A little social media goes a long way in claims handling, attorney advises
Attorney Tricia G. Bellich likes to tell the story of a workers' comp claim that came across her desk a while back. The injured worker had an upper extremity injury. He had expressed an interest in music and occasionally played in a band.
"The claims adjuster did a simple Google search. We found the band, tracked where he had been playing in times of his disability, and added it to our defense," she says. "We settled for a nominal amount. We basically gave him a couple hundred dollars to walk away, rather than going to a trial."
Bellich has a number of such tales -- where social media has come into play and completely changed the scenario -- which she will share during her session. She plans to provide attendees with the tools to obtain similar results.
"I want attendees to take back practical working knowledge," she says. "How they can incorporate social media in day-to-day handling, but in an efficient manner, so it's not a time-sucker."
Lest you think Bellich is some young whippersnapper with an innate ability to utilize the latest greatest technological devices, she begs to differ. In fact, she says she has a special affinity for the over 40 crowd.
"That's what I want to explain to them -- I'm in that age group," she says. "There are some tools to produce useful information, and you don't have to be the best person on Facebook or on the cutting edge of technology to implement them in your day-to-day work."
Bellich will give attendees an understanding of the basics of social media and how they can be best used in the workers' comp claims process. Simple pre-lawsuit techniques can be used to avoid sending cases to litigation.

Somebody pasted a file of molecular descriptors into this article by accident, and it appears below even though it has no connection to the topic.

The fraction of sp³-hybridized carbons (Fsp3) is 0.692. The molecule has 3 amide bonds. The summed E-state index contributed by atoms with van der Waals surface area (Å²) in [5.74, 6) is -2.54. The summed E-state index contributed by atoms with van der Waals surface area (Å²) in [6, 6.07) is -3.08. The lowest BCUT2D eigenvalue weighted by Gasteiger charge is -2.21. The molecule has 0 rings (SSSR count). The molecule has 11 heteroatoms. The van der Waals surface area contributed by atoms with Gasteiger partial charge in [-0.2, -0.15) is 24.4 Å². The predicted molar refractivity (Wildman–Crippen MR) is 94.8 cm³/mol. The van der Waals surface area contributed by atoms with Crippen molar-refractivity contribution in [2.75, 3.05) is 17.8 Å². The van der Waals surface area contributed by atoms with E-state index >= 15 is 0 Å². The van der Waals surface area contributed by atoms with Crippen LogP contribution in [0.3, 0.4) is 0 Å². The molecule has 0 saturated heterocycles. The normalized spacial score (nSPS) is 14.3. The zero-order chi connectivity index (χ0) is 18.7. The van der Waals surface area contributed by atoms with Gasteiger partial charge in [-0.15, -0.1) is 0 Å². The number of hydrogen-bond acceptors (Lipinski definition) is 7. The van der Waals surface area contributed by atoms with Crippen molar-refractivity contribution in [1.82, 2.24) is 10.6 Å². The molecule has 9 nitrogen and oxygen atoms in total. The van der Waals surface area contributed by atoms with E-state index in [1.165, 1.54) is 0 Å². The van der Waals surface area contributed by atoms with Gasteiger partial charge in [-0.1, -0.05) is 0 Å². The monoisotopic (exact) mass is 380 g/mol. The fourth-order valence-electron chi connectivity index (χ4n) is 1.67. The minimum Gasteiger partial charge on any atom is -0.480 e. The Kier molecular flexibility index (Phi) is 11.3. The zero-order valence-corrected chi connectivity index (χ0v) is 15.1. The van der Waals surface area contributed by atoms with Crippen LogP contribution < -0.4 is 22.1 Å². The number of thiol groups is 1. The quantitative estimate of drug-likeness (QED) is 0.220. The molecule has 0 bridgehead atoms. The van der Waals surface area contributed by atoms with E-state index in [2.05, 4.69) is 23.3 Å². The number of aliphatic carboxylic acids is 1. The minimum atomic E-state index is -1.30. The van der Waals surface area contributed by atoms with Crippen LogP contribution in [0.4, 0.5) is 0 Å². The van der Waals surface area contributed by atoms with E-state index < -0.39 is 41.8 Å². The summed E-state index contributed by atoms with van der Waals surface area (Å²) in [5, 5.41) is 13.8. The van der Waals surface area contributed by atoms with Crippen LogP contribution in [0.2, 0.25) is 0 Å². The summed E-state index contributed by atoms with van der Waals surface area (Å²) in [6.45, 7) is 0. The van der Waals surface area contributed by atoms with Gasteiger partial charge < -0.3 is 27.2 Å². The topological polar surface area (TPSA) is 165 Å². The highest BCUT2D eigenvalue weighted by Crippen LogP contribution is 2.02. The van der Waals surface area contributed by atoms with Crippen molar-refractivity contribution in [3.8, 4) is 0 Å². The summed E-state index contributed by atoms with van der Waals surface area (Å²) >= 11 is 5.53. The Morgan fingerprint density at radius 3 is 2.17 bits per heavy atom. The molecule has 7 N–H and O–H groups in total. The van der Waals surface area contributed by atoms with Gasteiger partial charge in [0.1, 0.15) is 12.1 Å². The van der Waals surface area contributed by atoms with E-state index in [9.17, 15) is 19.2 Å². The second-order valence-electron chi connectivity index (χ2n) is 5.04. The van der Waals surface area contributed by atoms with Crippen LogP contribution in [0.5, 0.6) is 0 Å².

"I've learned over the years that there is self-incriminating evidence you can obtain at your fingertips, even if you are technically shy."
Using social media. Bellich, who is a defense attorney, the Workers' Compensation Practice chair and a partner with the Crown Point, Ind.-based firm Kopka Pinkus Dolin & Eads, says she uses some type of social media every day -- whether it is a mobile medium, blog, or other Internet-based tool.
"With a new case, we first add it to our discovery request -- in the written discovery -- to request if [the claimant] has accounts at these social media sites. We also question at deposition," Bellich says. "From a defense standpoint, we're pleasantly surprised at how willing these courts are to allow this information. It goes to the heart of the matter of the physical or mental status of the injured worker."
Bellich says the information gleaned through social media has become invaluable in helping to settle claims quicker. It appears the legal system concurs.
"The federal statutes allow for a reasonable expectation of privacy. But when you bring an action where physical or mental injuries are at the heart of the matter, the courts say there is no reasonable expectation of privacy," she says. "We can't go on a fishing expedition -- it has to be relevant to the case at hand. But if that is the case, unlike other types of litigation, you can get the evidence in."
At the same time, Bellich advises erring on the side of caution. She will elaborate on some of the legal intricacies of using social media during the session.
"I will teach people to be mindful," she says, "give tools where they are comfortably within the law today and as [the courts] are moving to allow this information," she says. "I don't want anybody to go rogue on us."
The session, she says, is designed for workers' comp participants at all levels of the technology spectrum.
"They should not be afraid [to attend] because they see 'social media' if they are not tech savvy. I'm no techno geek. It will be very practical in nature. For those more advanced, I hope to give additional guidance," she says. "It will be an interactive and enjoyable experience, as well."
Read more at the WorkersComp Forum homepage.
November 3, 2011
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